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Of Interest

See archived articles

Electrical system

Aiming for "zero fail"

R.A.

If something goes wrong in your electrical installation at home you might lose the contents of your freezer—an aggravating occurrence but not a disastrous one.

The ITER electrical systemforms an exceptionally dense and complex network that originates in the 400 kV switchyard, extends over the entire ITER platform and penetrates deeply into every building. (Click to view larger version...)
The ITER electrical systemforms an exceptionally dense and complex network that originates in the 400 kV switchyard, extends over the entire ITER platform and penetrates deeply into every building.
In ITER, if a component in the electrical system fails the consequences can be serious, and have a significant impact on operations, schedule and cost.

Of course the ITER electrical system is a far cry from a home installation. With some 80 transformers of various power and size, hundreds of kilometres of cables, and switches and outlets by the thousands, it forms an exceptionally dense and complex network that extends over the entire ITER platform and penetrates deeply into every building.

"A large part of our equipment is industry standard, off the shelf," explains Massimiliano Camuri, an electrical engineer in the ITER Electrical Power Distribution Section. "But we also have a few components that are atypical and borderline prototype."

What makes the ITER electrical installation unique, however, is not so much the nature of its constituting components, but the presence of systems operating in distinct modes (steady-state and pulsed) and at different voltages.

"We want to achieve zero fail, and the first step in that direction is the careful follow-up of the commissioning of every component," says Massimiliano. "Then comes the maintenance, which must be both predictive and preventive: rather than having to fix a failure we want to anticipate it and understand the sequence of events that can eventually lead to a problem."

Massimiliano, who was responsible for the design, operation and maintenance of the electrical system at the European Very Large Telescope (VLT) in the Chilean Andes, has first-hand experience with the consequences of an electrical failure in a large scientific installation.

"A failure can severely damage the instruments, particularly where cryogenics are involved, and it always costs a lot of money. When it happens, you apply patches, you redesign ... but that is precisely what we want to avoid here at ITER. As we say in the realm of space-related activities, 'failure is not an option.'"

A month ago on 26 September, ITER awarded the maintenance of the installation's electrical system to the French company Dalkia, a leader in the field of energy services.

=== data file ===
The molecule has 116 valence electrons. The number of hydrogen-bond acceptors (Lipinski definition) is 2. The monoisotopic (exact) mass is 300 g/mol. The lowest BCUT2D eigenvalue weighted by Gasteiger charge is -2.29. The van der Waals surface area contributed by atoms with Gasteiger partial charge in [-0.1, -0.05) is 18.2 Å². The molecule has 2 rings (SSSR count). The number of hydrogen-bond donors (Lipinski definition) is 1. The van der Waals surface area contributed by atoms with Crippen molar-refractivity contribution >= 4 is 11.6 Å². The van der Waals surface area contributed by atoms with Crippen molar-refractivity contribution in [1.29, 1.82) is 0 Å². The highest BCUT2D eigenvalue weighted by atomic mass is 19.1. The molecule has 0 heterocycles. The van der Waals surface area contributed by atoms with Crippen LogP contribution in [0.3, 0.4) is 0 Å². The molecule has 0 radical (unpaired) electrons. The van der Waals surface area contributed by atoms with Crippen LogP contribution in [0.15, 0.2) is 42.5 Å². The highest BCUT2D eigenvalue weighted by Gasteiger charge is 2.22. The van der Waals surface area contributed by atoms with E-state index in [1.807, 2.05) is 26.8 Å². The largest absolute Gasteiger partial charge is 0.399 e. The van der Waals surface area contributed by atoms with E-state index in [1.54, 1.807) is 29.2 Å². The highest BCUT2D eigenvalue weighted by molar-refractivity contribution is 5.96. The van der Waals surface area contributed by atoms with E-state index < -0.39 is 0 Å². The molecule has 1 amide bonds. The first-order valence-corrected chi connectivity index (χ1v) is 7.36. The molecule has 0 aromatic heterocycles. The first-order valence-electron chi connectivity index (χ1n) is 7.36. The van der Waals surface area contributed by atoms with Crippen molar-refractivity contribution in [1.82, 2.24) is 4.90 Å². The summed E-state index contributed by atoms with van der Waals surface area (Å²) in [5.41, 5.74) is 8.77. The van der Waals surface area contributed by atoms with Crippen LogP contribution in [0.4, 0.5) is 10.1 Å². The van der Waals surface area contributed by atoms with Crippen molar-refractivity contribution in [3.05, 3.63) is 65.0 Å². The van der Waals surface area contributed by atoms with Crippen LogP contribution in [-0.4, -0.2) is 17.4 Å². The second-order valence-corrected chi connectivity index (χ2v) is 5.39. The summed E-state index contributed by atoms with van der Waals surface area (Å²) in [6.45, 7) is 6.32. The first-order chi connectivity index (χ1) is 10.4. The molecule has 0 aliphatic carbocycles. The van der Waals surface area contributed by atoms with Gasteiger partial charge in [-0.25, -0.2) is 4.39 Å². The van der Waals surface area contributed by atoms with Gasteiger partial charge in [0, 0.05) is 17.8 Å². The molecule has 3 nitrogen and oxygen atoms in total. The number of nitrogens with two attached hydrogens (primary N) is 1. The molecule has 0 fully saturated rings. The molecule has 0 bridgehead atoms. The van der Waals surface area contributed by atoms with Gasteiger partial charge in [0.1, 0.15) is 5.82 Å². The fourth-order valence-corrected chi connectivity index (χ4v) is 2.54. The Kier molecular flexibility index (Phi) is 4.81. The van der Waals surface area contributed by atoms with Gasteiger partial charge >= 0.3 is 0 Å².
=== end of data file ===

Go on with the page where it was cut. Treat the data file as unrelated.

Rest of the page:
Under the supervision of the ITER Organization, it will be Dalkia's responsibility to monitor the online diagnostics systems for the electrical system, as well as provide real-time assessment and off-line maintenance to ensure that power is distributed wherever it is needed.

Worth approximately EUR 10 million, the contract will enter into its operative phase on 1 April 2018 after a six-month "appropriation" phase that will allow the new contractor to familiarize itself with the ITER electrical system, components and procedures.

Checking the quality of a transformer's insulating oil is one of the ''small tasks'' which, along with more elaborated procedures, will guarantee the performance and dependability of the ITER electrical system. (Click to view larger version...)
Checking the quality of a transformer's insulating oil is one of the ''small tasks'' which, along with more elaborated procedures, will guarantee the performance and dependability of the ITER electrical system.
In the meantime, maintenance tasks need to be performed on some of the components that have already reached the ITER site.

Last week, Massimiliano could be found squatting next to a transformer outside the large storage area that spreads behind the hill to the south-east of the platform. He was checking the oil in one of the US-procured medium voltage transformers that were delivered a few months ago.

Drawing a 50 millilitre sample of oil, passing it through photo-acoustic spectroscopy to identify possible alterations in the concentration of dissolved gases—and thus identifying the event or condition that caused them—is typical of a preventive/predictive approach to maintenance.

Although it requires highly sophisticated equipment, the analysis of the insulating oil inside a transformer is one of the many small actions that, along with more elaborated procedures, will guarantee the performance and dependability of the ITER electrical system.

"We are not inventing anything. We apply tried and tested procedures to a one-of-a-kind installation, one that cannot be compared to anything existing ... and that's precisely where the challenge lies."


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